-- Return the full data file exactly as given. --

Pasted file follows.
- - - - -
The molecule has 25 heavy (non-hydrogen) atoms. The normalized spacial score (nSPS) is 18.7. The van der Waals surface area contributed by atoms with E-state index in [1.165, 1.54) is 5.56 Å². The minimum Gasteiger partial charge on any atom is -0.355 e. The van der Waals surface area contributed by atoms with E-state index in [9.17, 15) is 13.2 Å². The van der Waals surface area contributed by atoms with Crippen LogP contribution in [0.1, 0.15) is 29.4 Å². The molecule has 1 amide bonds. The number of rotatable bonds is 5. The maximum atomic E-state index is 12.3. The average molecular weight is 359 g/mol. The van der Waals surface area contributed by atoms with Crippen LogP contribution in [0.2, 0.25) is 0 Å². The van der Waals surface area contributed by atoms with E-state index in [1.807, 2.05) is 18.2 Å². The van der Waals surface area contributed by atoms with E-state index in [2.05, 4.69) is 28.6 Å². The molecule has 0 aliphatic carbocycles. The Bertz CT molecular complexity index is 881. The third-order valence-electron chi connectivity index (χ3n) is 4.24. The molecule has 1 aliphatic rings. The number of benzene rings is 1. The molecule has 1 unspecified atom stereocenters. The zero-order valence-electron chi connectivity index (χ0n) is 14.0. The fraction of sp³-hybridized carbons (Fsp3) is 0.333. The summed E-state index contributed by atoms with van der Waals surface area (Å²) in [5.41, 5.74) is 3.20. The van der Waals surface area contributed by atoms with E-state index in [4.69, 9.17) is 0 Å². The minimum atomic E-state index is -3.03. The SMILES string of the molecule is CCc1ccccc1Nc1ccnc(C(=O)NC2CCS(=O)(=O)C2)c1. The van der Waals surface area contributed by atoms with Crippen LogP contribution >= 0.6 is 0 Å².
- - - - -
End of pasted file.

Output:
The molecule has 25 heavy (non-hydrogen) atoms. The normalized spacial score (nSPS) is 18.7. The van der Waals surface area contributed by atoms with E-state index in [1.165, 1.54) is 5.56 Å². The minimum Gasteiger partial charge on any atom is -0.355 e. The van der Waals surface area contributed by atoms with E-state index in [9.17, 15) is 13.2 Å². The van der Waals surface area contributed by atoms with Crippen LogP contribution in [0.1, 0.15) is 29.4 Å². The molecule has 1 amide bonds. The number of rotatable bonds is 5. The maximum atomic E-state index is 12.3. The average molecular weight is 359 g/mol. The van der Waals surface area contributed by atoms with Crippen LogP contribution in [0.2, 0.25) is 0 Å². The van der Waals surface area contributed by atoms with E-state index in [1.807, 2.05) is 18.2 Å². The van der Waals surface area contributed by atoms with E-state index in [2.05, 4.69) is 28.6 Å². The molecule has 0 aliphatic carbocycles. The Bertz CT molecular complexity index is 881. The third-order valence-electron chi connectivity index (χ3n) is 4.24. The molecule has 1 aliphatic rings. The number of benzene rings is 1. The molecule has 1 unspecified atom stereocenters. The zero-order valence-electron chi connectivity index (χ0n) is 14.0. The fraction of sp³-hybridized carbons (Fsp3) is 0.333. The summed E-state index contributed by atoms with van der Waals surface area (Å²) in [5.41, 5.74) is 3.20. The van der Waals surface area contributed by atoms with E-state index in [4.69, 9.17) is 0 Å². The minimum atomic E-state index is -3.03. The SMILES string of the molecule is CCc1ccccc1Nc1ccnc(C(=O)NC2CCS(=O)(=O)C2)c1. The van der Waals surface area contributed by atoms with Crippen LogP contribution >= 0.6 is 0 Å².